An innovative exhibition of over 5,000 photographs of colour formation of light diffracted off the surface of a waste Compact Disc (CD) titled ‘Amoorth’ opened at Mysore Art Gallery at 12th Cross on Ramanuja Road here yesterday.

    Artist and photographer S.F. Husseni has come up with this unique expo which is open from 11 am onwards and concludes on Nov. 15.

    Husseni, a native of Mysore intends to organise the unique photo expo in other cities during the coming days to showcase the art.

    Journalist Ravindra Bhat pointed out that Husseni had come out with a new concept which triggered the imagination of the viewers.

    Heritage Deputy Director Dr. J.V. Gayatri, Theatrist Narayan Kikkeri, Artistes Basavannachar, L.S.N. Achar, Vijayalakshmi, Sundaresh, L. Shivalingappa and others were present.

    source: / General News /November 12th, 2011


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    November 14th, 2011adminSports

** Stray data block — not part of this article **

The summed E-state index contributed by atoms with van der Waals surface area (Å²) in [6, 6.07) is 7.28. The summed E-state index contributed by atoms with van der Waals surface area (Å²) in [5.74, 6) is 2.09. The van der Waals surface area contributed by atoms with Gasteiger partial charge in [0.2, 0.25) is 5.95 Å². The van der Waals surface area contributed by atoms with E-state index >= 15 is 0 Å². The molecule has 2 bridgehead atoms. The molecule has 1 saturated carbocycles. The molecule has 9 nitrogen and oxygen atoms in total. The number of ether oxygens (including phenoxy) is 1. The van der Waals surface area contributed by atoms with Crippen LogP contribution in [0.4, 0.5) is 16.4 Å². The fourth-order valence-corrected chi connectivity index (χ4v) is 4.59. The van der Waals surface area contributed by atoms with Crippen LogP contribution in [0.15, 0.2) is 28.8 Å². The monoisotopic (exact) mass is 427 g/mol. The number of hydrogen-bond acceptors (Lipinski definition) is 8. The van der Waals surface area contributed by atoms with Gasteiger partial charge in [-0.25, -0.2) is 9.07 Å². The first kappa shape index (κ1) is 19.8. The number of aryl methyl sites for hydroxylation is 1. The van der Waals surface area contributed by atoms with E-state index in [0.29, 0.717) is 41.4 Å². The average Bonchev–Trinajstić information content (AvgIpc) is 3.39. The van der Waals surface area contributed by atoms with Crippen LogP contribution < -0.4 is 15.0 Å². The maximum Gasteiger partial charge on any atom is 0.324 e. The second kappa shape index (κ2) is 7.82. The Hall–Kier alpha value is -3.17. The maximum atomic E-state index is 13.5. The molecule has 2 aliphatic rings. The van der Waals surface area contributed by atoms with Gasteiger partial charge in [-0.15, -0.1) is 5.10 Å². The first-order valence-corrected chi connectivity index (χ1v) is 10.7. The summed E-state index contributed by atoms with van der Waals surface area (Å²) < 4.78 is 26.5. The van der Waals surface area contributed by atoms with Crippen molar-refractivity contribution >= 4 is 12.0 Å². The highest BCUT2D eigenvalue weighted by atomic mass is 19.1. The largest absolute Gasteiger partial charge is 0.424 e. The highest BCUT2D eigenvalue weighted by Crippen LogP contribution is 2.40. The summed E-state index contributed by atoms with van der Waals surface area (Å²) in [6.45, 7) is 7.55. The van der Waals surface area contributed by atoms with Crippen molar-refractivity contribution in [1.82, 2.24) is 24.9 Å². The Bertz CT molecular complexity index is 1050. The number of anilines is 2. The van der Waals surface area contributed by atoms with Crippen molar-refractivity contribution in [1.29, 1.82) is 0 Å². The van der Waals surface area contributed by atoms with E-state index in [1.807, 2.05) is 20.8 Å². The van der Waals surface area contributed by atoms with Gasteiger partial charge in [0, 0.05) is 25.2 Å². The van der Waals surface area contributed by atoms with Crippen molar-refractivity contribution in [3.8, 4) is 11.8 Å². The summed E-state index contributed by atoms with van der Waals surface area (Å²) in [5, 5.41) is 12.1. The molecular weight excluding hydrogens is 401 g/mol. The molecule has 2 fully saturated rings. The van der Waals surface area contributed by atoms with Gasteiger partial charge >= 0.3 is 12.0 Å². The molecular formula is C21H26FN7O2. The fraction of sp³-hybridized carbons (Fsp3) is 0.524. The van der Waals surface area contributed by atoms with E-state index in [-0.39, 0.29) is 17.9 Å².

Shabbir Dhankot of Tamil Nadu and Karnataka’s Prathima Hegde held their nerve to emerge champions in the Aircel 23rd National Tenpin bowling championship at the StarCity Centre here on Sunday.

    ALL SMILES: Shabbir Dhankot and Prathima Hegde winners of the National Tenspin bowling championship.      The Hindu

    Defending champion Shabbir handled the pressure better than Aakash Ashok Kumar of Karnataka in the two-game final, each played on short and long oil, to clinch the title by a mere eight points.

    Aakash matched Shabbir initially before a ‘gutter ball’ saw him finish 11 points short of Shabbir’s 190 at the end of the first game. In the second, Shabbir upped his strike percentage and even had a ‘turkey’ to finish at 213, leaving Aakash the tough task of getting a ‘double.’

    After a strike, Aakash managed only nine pinfalls to fall short by eight points.

    With this victory, Shabbir became the second player to successfully defend his title in the history of the National championship. Karnataka’s Vijay Punjabi achieved the feat in 2007 and 2008.

    The women’s final was equally exciting. Prathima trailed by 59 pinfalls after the first game against Tamil Nadu’s Sabeena Saleem, played on long oil. However, she turned things around in short oil to register a narrow win and claim the title.

    After trailing 146-205 in the first game, Prathima, with a turkey and a double, tallied a high score of 233. Sabeena needed a double in the last frame but managed only a strike and a five.